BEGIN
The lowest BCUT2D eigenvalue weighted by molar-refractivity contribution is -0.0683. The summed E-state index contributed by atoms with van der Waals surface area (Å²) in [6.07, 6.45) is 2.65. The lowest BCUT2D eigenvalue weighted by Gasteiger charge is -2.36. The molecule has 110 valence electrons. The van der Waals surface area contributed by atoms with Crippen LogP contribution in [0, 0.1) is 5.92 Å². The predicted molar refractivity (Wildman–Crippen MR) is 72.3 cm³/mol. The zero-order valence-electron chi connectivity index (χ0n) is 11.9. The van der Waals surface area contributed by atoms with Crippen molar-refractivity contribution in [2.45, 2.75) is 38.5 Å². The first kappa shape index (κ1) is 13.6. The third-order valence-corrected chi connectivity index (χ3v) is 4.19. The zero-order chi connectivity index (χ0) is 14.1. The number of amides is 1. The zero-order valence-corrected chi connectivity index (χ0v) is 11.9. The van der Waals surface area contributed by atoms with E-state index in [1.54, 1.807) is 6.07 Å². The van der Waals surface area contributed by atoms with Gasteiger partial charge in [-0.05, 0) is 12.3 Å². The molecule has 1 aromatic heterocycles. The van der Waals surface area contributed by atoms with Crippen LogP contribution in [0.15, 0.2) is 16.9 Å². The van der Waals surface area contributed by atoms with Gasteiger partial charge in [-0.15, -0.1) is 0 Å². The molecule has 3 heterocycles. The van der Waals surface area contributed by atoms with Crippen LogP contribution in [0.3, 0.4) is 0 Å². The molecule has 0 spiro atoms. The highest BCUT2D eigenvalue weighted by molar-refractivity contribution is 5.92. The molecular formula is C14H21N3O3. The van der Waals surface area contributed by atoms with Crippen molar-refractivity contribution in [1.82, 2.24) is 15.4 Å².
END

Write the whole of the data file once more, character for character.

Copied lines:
The lowest BCUT2D eigenvalue weighted by molar-refractivity contribution is -0.0683. The summed E-state index contributed by atoms with van der Waals surface area (Å²) in [6.07, 6.45) is 2.65. The lowest BCUT2D eigenvalue weighted by Gasteiger charge is -2.36. The molecule has 110 valence electrons. The van der Waals surface area contributed by atoms with Crippen LogP contribution in [0, 0.1) is 5.92 Å². The predicted molar refractivity (Wildman–Crippen MR) is 72.3 cm³/mol. The zero-order valence-electron chi connectivity index (χ0n) is 11.9. The van der Waals surface area contributed by atoms with Crippen molar-refractivity contribution in [2.45, 2.75) is 38.5 Å². The first kappa shape index (κ1) is 13.6. The third-order valence-corrected chi connectivity index (χ3v) is 4.19. The zero-order chi connectivity index (χ0) is 14.1. The number of amides is 1. The zero-order valence-corrected chi connectivity index (χ0v) is 11.9. The van der Waals surface area contributed by atoms with E-state index in [1.54, 1.807) is 6.07 Å². The van der Waals surface area contributed by atoms with Gasteiger partial charge in [-0.05, 0) is 12.3 Å². The molecule has 1 aromatic heterocycles. The van der Waals surface area contributed by atoms with Crippen LogP contribution in [0.15, 0.2) is 16.9 Å². The van der Waals surface area contributed by atoms with Gasteiger partial charge in [-0.15, -0.1) is 0 Å². The molecule has 3 heterocycles. The van der Waals surface area contributed by atoms with Crippen LogP contribution in [0.3, 0.4) is 0 Å². The molecule has 0 spiro atoms. The highest BCUT2D eigenvalue weighted by molar-refractivity contribution is 5.92. The molecular formula is C14H21N3O3. The van der Waals surface area contributed by atoms with Crippen molar-refractivity contribution in [1.82, 2.24) is 15.4 Å².